'This is the only business we can do' - irate Cape Town taxi owner

2015-11-05 16:00
Jonathan Swartz, who owns four taxis. (Jenna Etheridge, News24)

Jonathan Swartz, who owns four taxis. (Jenna Etheridge, News24)

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Cape Town – "We are honest people; we don’t fight with anybody and we don’t deal in drugs," was the stance of an irate minibus taxi businessman following several impoundments in Cape Town on Tuesday morning.

Customers demanded their services, because they operated day and night in town, he said.

As an owner of four taxis, 43-year-old Jonathan Swartz said his only crime was trying to earn an income. "The taxi business is the only thing we can do."

He joined around 100 fellow drivers and owners who blocked Strand Street with their vehicles.

They protested against 10 taxis being impounded during an early-morning operation in central Cape Town and Green Point.

Safety and security mayoral committee member JP Smith said five people were arrested for outstanding warrants worth R72 950. Nine of the impoundments were for operating without valid permits and one for operating in contravention of the permit.

The blockade forced officials to turn away vehicles at Adderley Street.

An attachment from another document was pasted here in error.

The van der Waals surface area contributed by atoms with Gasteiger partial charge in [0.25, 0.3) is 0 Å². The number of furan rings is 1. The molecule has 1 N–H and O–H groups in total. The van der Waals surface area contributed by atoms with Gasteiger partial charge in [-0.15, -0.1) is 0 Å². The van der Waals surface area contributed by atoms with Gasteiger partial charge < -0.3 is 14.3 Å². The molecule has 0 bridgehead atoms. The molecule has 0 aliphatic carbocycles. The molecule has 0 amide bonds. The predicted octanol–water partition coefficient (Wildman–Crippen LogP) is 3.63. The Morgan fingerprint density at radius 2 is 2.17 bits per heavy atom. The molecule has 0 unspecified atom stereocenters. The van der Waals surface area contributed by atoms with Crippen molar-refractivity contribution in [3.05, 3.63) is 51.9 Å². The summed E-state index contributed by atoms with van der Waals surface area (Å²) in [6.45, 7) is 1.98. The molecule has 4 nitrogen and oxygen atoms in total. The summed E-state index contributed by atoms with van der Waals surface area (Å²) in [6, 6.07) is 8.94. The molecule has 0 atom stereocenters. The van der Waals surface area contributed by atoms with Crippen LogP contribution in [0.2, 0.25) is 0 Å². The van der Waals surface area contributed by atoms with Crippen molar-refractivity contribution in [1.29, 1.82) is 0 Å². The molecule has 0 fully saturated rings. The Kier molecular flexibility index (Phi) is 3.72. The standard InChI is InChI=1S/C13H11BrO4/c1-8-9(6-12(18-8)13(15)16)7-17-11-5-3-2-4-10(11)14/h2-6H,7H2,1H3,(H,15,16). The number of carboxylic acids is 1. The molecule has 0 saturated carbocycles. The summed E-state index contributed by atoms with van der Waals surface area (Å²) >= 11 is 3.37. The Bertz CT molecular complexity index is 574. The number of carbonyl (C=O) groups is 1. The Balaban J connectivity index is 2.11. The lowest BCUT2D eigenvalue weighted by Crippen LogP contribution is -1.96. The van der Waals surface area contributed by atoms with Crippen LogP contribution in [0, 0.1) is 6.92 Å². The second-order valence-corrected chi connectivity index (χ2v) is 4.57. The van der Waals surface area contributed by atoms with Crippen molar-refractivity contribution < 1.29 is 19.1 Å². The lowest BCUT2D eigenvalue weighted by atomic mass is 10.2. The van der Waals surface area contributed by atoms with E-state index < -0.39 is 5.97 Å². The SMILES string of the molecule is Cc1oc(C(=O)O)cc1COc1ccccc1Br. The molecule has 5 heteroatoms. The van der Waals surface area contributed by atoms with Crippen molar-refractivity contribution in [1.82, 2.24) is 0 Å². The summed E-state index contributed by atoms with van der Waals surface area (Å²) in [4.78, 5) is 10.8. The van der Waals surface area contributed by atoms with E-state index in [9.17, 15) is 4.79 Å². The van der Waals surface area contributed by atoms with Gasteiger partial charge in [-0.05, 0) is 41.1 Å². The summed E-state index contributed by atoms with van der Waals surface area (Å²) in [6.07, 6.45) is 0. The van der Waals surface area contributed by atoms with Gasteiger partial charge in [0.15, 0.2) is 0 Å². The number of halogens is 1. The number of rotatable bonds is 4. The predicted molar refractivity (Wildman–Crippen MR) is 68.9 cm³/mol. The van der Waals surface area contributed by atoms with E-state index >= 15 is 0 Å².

Stun grenades

A line of mostly female commuters, many of them domestic workers waiting for a lift to Ocean View, sat stranded on a nearby embankment.

The crowd chased away a pick-up truck that arrived to remove the vehicles.

Pointing a finger at a traffic official, one protester shouted: "MyCiTi [bus] can’t manage all these people. Let us work or we die for these things!"

Stun grenades were fired around noon to disperse the crowd. Traffic flowed freely.

Six people were arrested on an illegal gatherings charge and expected to appear in court on Friday, Western Cape police spokesperson Noloyiso Rwexana said.

Speaking to News24, Swartz claimed the city had agreed not to remove taxi operators without permits on the MyCiTi route until there was an amicable resolution.

He referred to a taped together grubby letter sent to operators from a Transport Cape Town (TCT) commissioner last year February.

However, TCT mayoral committee member Brett Herron explained the letters were issued to operators for a limited period.

"It was made very clear to those operators this was a short-term intervention and based on their allegation they were in fact legal operators who were unfairly and unlawfully dispossessed of their operating licences," he said.

Operators had not produced the evidence to substantiate their claims five months later.

TCT then advised operators the letter was withdrawn on July 14 this year.

"As the letters are no longer valid, the city’s traffic service must continue to enforce the law," Herron said.

Read more on:    cape town  |  protests

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